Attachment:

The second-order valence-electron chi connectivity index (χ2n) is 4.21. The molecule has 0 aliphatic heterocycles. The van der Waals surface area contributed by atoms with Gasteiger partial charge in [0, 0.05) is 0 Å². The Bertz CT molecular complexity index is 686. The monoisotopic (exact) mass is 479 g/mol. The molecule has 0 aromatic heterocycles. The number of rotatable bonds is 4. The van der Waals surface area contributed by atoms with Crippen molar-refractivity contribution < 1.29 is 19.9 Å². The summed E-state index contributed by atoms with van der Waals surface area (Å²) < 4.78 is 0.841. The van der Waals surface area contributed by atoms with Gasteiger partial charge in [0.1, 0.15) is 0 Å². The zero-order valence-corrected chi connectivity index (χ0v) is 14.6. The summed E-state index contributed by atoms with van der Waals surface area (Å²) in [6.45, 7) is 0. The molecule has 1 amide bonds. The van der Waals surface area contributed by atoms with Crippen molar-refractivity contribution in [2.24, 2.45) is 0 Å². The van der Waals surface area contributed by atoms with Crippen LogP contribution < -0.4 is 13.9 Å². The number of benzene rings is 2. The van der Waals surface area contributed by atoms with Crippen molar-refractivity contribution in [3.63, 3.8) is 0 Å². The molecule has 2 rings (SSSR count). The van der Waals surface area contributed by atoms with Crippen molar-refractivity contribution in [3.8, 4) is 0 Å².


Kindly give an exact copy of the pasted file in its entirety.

The second-order valence-electron chi connectivity index (χ2n) is 4.21. The molecule has 0 aliphatic heterocycles. The van der Waals surface area contributed by atoms with Gasteiger partial charge in [0, 0.05) is 0 Å². The Bertz CT molecular complexity index is 686. The monoisotopic (exact) mass is 479 g/mol. The molecule has 0 aromatic heterocycles. The number of rotatable bonds is 4. The van der Waals surface area contributed by atoms with Crippen molar-refractivity contribution < 1.29 is 19.9 Å². The summed E-state index contributed by atoms with van der Waals surface area (Å²) < 4.78 is 0.841. The van der Waals surface area contributed by atoms with Gasteiger partial charge in [0.1, 0.15) is 0 Å². The zero-order valence-corrected chi connectivity index (χ0v) is 14.6. The summed E-state index contributed by atoms with van der Waals surface area (Å²) in [6.45, 7) is 0. The molecule has 1 amide bonds. The van der Waals surface area contributed by atoms with Crippen molar-refractivity contribution in [2.24, 2.45) is 0 Å². The van der Waals surface area contributed by atoms with Crippen LogP contribution < -0.4 is 13.9 Å². The number of benzene rings is 2. The van der Waals surface area contributed by atoms with Crippen molar-refractivity contribution in [3.63, 3.8) is 0 Å². The molecule has 2 rings (SSSR count). The van der Waals surface area contributed by atoms with Crippen molar-refractivity contribution in [3.8, 4) is 0 Å².